Rideshare wars: Lyft takes on Uber in Toronto in first battle outside of U.S.

Lyft cars are now plying the streets of Toronto in first move outside of U.S.

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It’s been a long time coming, but Lyft is now operating in its first market outside of the United States.

The company started offering rides in the Canadian city of Toronto on December 12, as part of ongoing efforts to compete with Uber, its main rival in the ridesharing space.

As a launch gift, Lyft is knocking five Canadian bucks off your first ride, and giving you the chance make a donation to the SickKids Foundation through the company’s fare round-up program.

“We’ve been looking forward to taking our brand of ridesharing international for some time, and we’re super pumped to share this with our close friends up north,” Lyft said in a recent blog post announcing its decision to roll into Canada.

Lyft’s arrival in Toronto comes more than five years after Uber set up shop there. Uber currently has around 50,000 drivers working the streets of the Canadian city, so Lyft certainly has its work cut out if it’s to make an impact there.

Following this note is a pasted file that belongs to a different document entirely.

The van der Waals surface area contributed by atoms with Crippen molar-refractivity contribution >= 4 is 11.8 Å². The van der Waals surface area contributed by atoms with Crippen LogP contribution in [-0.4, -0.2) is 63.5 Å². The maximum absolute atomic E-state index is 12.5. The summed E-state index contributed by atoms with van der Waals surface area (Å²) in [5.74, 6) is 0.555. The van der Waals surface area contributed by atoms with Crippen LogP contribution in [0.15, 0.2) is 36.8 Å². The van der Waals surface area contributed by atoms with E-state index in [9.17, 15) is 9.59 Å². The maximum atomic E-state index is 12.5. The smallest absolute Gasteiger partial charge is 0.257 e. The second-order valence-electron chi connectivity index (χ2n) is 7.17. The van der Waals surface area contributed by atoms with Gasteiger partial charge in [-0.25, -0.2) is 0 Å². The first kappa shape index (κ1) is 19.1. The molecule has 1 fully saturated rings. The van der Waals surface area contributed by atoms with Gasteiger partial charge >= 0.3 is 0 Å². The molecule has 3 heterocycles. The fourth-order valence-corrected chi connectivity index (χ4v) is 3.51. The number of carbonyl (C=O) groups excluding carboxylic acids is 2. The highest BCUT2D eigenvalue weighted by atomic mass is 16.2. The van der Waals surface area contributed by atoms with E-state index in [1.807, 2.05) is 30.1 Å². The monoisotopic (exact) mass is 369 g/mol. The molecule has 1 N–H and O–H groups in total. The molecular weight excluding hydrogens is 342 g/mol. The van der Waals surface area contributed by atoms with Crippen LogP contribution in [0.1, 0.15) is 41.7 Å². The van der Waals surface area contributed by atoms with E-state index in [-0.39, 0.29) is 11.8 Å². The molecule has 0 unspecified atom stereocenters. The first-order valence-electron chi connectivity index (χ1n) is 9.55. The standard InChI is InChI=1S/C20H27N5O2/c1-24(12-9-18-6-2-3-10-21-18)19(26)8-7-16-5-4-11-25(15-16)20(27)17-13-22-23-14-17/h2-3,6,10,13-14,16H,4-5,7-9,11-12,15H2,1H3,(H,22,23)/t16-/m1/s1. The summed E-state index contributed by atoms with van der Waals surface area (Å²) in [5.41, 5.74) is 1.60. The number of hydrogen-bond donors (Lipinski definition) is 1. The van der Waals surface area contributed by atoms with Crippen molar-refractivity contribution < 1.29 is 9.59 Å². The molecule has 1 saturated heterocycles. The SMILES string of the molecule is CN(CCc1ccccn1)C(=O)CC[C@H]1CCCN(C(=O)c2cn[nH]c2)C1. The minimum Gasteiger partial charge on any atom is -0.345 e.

The ridesharing company famous for its now-discarded furry pink mustache is offering its existing services to riders, including regular cars for as many as four passengers, and its Plus service for up to six people. Its Premier service offers high-end cars, while Lux lets you ride in “the most luxurious makes and models with luxury black cars,” according to Lyft’s website. Finally, Lyft Lux SUV is a premium black SUV service with enough space for up to six passengers.

Lyft president and co-founder John Zimmer told the Toronto Star he believes the city shares “the values that we have at Lyft – focusing on people taking care of people, treating people well, treating people with mutual respect, and promoting both inclusion and diversity.”

If Lyft’s first journey out of the U.S. works out well, it could be the beginning of a major expansion as it seeks to grab a chunk of the ridesharing market from Uber. Several reports in recent months have suggested Lyft has already been picking up some business at the expense of its rival, partly due to missteps by Uber that turned some riders off its service. Uber has also been dealing with the loss of its CEO, several company scandals, and various lawsuits targeting its business.

If you’re new to ridesharing but want to give it a try, check out DT’s informative look at both Lyft and Uber to discover which might be best for you.

Update: Revised to include the December 12 launch of Lyft in Toronto.